10 things we learnt living in a Mongolian Ger that will positively change our daily life.

10 things we learnt living in a Mongolian Ger that will positively change our daily life.
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Staying in a traditional Mongolian Ger taught us more than we had imagined so much so that we are taking what we learnt on the land and applying it to our every day life at home.

1. Going Green.

Our Ger had no power or water so we needed to source these from nature. The water was collected and stored from the local river.  We all learnt to really respect water after seeing how hard it was to come by.


2. Fuel for fire.

I’ve never seen the kids so excited or enthusiastic to spend a morning collecting horse and cow poo. They each had a bag they would fill up with dried dung to use to burn on the fire. They learnt to recognise which one came from a horse and which one from a cow. They learnt which texture was best and were fascinated with the food/poo cycle of these animals.

3. Getting around.

We enjoyed discovering that we could all ride a horse in our own way. They were the best form of transport over the river, across the plains and up and down the rocky hills. While travelling we also were walking over 10kms a day which makes us reflect on how much we use our car each day at home.

4. Using the Stove.

Each night we would heat our dinner and boil our water on the wood stove. We all learnt how to start the fire and used the collected dung to fuel it. Leftovers are also your best friend.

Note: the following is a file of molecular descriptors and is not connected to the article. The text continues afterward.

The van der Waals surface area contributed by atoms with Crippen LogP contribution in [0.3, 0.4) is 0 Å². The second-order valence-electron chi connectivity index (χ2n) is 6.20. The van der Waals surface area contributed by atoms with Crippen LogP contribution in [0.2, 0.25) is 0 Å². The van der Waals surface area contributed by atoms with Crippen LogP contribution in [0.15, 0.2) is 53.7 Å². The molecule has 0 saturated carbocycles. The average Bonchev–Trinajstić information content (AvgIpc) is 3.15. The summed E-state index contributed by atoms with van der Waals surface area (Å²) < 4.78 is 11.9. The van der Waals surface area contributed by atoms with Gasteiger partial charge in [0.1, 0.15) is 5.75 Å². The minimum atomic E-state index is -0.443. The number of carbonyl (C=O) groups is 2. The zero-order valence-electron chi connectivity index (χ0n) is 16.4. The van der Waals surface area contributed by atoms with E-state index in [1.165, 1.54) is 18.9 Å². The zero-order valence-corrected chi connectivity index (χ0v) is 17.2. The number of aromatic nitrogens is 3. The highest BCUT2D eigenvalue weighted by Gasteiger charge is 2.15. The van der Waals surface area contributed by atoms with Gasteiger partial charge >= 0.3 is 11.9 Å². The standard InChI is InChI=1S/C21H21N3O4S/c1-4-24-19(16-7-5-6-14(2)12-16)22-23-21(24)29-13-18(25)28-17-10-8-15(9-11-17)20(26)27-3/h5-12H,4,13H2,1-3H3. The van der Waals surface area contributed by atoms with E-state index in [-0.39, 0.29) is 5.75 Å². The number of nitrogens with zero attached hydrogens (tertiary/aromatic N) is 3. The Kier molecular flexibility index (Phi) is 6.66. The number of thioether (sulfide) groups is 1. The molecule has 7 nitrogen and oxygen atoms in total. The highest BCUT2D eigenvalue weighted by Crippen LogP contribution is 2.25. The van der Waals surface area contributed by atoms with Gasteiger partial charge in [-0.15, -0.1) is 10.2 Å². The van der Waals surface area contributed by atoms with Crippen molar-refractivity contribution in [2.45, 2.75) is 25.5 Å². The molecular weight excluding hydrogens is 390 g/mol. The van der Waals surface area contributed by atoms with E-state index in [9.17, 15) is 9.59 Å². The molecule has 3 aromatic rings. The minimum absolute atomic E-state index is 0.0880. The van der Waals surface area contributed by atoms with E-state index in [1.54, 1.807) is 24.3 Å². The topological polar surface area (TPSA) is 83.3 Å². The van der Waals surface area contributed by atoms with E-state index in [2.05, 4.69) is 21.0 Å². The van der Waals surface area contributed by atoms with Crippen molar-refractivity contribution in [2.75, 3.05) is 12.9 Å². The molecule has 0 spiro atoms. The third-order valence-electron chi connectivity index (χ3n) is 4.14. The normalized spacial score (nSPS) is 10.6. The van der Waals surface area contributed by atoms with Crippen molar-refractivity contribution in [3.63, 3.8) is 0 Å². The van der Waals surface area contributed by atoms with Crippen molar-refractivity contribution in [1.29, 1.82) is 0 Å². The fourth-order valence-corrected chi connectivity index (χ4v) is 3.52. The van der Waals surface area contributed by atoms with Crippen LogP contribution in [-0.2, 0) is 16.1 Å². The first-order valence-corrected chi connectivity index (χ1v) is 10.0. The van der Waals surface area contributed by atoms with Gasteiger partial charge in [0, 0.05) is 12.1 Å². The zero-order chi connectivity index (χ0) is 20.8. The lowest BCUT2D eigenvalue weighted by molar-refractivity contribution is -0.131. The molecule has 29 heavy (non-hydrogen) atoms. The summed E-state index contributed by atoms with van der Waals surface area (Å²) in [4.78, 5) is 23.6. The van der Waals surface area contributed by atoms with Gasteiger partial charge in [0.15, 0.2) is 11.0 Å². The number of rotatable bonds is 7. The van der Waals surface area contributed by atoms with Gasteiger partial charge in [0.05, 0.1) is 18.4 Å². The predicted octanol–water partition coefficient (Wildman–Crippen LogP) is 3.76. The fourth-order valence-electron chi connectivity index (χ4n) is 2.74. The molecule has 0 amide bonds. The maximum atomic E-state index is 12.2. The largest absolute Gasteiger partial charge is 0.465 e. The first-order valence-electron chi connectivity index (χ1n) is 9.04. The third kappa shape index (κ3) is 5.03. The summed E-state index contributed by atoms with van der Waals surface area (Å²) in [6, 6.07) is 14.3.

5. Toilet Talk.

Over the hill from the Ger was a pit toilet that used sawdust. It didn’t  take the kids long to get used to using the bathroom in this way. They learnt to limit toilet paper usage which hopefully will help at home too!

6. Less is more.

Travelling with carry on only meant limited clothes and while in the ger layers were key throughout the day. You don’t need a wardrobe full of things just a few outfits preferably nothing white!

7. Washing.

We used boiled water to wash the dishes and bathed ourselves in the cold river. We washed our hands with this handy contraption. We realised we don’t need to use the dishwasher or copius amounts of crockery during the day. We can reuse the same bowl and cup each day. Also you don’t actually need a bath or a shower every day!

8. Unplugging.

The kids spent time drawing and writing if it was raining otherwise they were outside playing imaginative games with rocks and sticks. While technology has a place in our homes (especially as its Cooper’s main way of accessing his school curriculum) we loved being away from screens and seeing the kids play in nature.

9. Community.

Our ger host enlisted the support of some local people to take us horse riding and prepare our dinner. Working together helps everyone and ensures a self of purpose and belonging.

10. Stepping outside your comfort zone.

This experience taught us all that all we need to do sometimes is jump even if we are hesitant.


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